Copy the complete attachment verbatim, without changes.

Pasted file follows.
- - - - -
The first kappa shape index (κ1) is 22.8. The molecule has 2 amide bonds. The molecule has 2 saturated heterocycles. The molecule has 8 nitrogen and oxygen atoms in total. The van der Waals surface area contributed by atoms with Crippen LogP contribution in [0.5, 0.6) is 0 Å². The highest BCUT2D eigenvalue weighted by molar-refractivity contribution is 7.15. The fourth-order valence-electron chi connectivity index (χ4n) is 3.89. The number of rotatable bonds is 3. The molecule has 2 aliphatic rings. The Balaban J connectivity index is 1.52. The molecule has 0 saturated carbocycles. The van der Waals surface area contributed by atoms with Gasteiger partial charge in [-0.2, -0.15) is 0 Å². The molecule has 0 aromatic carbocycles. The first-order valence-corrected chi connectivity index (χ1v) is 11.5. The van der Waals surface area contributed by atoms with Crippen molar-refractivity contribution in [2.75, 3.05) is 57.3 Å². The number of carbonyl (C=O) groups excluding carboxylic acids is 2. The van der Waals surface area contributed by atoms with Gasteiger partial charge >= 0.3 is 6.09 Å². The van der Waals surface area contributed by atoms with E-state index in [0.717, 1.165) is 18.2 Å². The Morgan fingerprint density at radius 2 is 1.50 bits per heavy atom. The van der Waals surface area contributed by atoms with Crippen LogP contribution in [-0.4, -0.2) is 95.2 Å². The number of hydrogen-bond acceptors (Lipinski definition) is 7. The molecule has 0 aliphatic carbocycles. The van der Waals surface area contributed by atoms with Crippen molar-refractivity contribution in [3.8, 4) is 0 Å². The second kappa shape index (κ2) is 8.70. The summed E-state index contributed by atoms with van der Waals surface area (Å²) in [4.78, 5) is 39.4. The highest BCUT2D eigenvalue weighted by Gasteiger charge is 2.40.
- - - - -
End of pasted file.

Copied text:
The first kappa shape index (κ1) is 22.8. The molecule has 2 amide bonds. The molecule has 2 saturated heterocycles. The molecule has 8 nitrogen and oxygen atoms in total. The van der Waals surface area contributed by atoms with Crippen LogP contribution in [0.5, 0.6) is 0 Å². The highest BCUT2D eigenvalue weighted by molar-refractivity contribution is 7.15. The fourth-order valence-electron chi connectivity index (χ4n) is 3.89. The number of rotatable bonds is 3. The molecule has 2 aliphatic rings. The Balaban J connectivity index is 1.52. The molecule has 0 saturated carbocycles. The van der Waals surface area contributed by atoms with Gasteiger partial charge in [-0.2, -0.15) is 0 Å². The molecule has 0 aromatic carbocycles. The first-order valence-corrected chi connectivity index (χ1v) is 11.5. The van der Waals surface area contributed by atoms with Crippen molar-refractivity contribution in [2.75, 3.05) is 57.3 Å². The number of carbonyl (C=O) groups excluding carboxylic acids is 2. The van der Waals surface area contributed by atoms with Gasteiger partial charge >= 0.3 is 6.09 Å². The van der Waals surface area contributed by atoms with E-state index in [0.717, 1.165) is 18.2 Å². The Morgan fingerprint density at radius 2 is 1.50 bits per heavy atom. The van der Waals surface area contributed by atoms with Crippen LogP contribution in [-0.4, -0.2) is 95.2 Å². The number of hydrogen-bond acceptors (Lipinski definition) is 7. The molecule has 0 aliphatic carbocycles. The van der Waals surface area contributed by atoms with Crippen molar-refractivity contribution in [3.8, 4) is 0 Å². The second kappa shape index (κ2) is 8.70. The summed E-state index contributed by atoms with van der Waals surface area (Å²) in [4.78, 5) is 39.4. The highest BCUT2D eigenvalue weighted by Gasteiger charge is 2.40.